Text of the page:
In the first week of April, two different committees – one elected (Metro Council) and one appointed (Oregon Transportation Commission (OTC)) — made decisions that will move forward the widening of a 1.5-mile section of I-5 Rose Quarter for nearly $1 billion through a community of color writhing from decades of abuse from city planning. This project is clearly antithetical to the priorities propounded by our city, state, and regional leaders — climate change, Vision Zero (no traffic deaths), and racial justice – the triple threat.
After 60 years of these highway projects, we know what the reasons and results are: $1B to placate the ruling class and business community, at the expense of a community of color, adding car trips and crashes to our streets while not solving congestion, and exhausting funds that could solve these problems rather than exacerbate them.
So, What Went Wrong?
I contend there are 3 major issues here:
- Institutional Intransigence: ODOT was developed under systemic racism for white flight, and has systemic racism built into every plan, performance measure, and design standard. It has had decades to build a legislative lobby and a sham public process to grow its authority and revenue without any agenda change.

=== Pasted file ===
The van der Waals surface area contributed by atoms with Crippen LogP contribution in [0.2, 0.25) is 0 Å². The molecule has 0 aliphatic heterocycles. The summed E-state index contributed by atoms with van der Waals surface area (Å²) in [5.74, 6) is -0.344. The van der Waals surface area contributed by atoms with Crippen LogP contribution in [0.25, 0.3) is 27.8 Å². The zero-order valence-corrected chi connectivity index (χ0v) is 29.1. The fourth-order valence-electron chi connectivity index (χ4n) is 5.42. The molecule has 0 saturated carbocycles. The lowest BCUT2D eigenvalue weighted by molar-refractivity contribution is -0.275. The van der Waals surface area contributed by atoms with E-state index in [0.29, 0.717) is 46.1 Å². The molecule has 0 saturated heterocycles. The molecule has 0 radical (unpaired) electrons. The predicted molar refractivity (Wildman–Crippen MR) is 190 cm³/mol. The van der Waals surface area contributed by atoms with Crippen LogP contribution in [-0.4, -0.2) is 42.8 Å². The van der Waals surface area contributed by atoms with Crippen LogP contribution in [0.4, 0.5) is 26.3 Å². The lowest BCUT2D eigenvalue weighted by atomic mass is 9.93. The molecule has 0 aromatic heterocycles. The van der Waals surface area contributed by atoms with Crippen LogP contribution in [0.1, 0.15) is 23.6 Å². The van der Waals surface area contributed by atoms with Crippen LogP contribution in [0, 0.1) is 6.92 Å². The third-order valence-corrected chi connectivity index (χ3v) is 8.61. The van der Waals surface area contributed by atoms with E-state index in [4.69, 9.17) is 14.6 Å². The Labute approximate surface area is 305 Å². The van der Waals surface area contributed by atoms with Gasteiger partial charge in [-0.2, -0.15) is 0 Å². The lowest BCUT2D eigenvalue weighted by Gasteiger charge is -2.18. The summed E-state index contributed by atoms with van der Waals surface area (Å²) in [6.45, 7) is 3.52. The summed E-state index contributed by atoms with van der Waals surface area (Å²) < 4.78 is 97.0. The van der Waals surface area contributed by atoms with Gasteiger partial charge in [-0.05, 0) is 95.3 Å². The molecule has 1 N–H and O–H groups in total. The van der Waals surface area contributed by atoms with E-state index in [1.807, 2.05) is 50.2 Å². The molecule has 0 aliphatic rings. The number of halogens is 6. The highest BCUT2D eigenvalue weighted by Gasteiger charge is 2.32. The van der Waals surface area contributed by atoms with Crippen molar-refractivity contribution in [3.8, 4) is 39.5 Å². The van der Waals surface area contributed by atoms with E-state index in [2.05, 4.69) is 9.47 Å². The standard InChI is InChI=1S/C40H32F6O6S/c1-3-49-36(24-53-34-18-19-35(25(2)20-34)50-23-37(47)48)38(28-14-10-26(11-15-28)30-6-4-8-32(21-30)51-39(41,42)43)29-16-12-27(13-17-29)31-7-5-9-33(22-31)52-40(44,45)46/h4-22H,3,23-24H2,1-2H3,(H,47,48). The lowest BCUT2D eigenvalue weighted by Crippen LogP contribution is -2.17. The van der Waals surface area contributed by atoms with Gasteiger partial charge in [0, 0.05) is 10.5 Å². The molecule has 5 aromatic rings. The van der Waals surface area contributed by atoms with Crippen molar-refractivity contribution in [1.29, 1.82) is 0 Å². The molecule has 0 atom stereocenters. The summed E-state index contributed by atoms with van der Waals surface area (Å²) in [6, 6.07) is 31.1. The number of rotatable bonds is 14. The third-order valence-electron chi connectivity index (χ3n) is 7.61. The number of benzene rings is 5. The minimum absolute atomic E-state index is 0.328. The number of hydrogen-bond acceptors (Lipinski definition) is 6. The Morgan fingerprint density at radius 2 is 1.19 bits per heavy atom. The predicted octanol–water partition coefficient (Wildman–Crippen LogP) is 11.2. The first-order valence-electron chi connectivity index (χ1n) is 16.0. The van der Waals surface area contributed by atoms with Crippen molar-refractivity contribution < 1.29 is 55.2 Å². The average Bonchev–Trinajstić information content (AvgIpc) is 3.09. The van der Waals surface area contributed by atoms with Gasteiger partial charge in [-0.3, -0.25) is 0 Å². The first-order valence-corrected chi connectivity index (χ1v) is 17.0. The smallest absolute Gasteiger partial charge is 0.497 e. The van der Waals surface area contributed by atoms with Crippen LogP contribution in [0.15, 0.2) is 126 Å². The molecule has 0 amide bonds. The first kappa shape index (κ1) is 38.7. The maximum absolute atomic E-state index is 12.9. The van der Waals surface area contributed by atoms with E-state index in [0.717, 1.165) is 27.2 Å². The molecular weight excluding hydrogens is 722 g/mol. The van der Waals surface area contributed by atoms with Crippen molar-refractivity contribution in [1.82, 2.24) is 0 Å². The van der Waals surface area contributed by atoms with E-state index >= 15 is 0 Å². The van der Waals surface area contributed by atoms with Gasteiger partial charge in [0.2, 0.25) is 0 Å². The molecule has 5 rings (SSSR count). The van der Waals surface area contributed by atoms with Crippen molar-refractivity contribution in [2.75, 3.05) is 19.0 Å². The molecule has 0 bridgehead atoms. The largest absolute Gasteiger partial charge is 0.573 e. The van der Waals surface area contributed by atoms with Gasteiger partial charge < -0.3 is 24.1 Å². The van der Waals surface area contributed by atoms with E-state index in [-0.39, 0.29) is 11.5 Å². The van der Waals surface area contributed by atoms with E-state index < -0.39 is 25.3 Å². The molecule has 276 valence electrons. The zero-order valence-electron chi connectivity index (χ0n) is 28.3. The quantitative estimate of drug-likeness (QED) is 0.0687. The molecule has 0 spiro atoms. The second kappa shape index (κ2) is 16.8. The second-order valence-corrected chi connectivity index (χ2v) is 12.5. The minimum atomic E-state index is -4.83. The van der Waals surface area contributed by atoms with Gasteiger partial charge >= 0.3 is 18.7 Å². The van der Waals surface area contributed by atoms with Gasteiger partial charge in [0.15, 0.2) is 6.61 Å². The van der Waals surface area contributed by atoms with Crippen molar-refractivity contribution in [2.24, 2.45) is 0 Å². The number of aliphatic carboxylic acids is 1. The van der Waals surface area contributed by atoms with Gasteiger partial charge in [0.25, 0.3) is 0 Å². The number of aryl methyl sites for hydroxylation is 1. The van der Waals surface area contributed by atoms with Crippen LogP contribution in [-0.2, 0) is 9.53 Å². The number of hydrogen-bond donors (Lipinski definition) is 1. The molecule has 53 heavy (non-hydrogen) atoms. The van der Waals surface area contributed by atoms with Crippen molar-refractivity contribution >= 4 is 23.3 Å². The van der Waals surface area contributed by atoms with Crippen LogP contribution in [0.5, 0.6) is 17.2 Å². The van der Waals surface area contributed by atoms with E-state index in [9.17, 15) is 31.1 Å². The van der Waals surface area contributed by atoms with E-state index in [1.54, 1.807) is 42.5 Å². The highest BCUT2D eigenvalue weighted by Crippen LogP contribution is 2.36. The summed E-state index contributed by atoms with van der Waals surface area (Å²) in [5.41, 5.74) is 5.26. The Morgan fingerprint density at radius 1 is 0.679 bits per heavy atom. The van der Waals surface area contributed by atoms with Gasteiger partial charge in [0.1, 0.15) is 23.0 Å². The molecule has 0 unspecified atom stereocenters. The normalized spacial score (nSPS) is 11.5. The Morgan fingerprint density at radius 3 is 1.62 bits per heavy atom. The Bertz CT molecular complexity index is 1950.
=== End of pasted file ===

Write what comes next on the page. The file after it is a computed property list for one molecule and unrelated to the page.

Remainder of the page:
- The Talk and Walk Disparity: We have important people at the state, regional, and local levels that can talk eloquently about equity, climate, and Vision Zero, but then vote against them.
- The Inequity Norm: Most of us believe our democratic and public process creates equity, but no; it maintains and exacerbates inequity and privilege. Business-as-usual maintains privilege.
Quotes that align nicely with the above issues:
“We know that as we built unjust social systems and unjust legal systems and unjust freeways and unsafe streets… we can unbuild them.” Rukaiyah Adams, 2019.
“Only the language was polite; the rejection was firm and unequivocal.” Martin Luther King.
“As we critique the racist power, we show our privilege and inaction by critiquing every effective strategy, ultimately justifying our inaction on the comfortable seat of privilege. “ Dr. Ibram X. Kendi, How to be an Antiracist, p 214.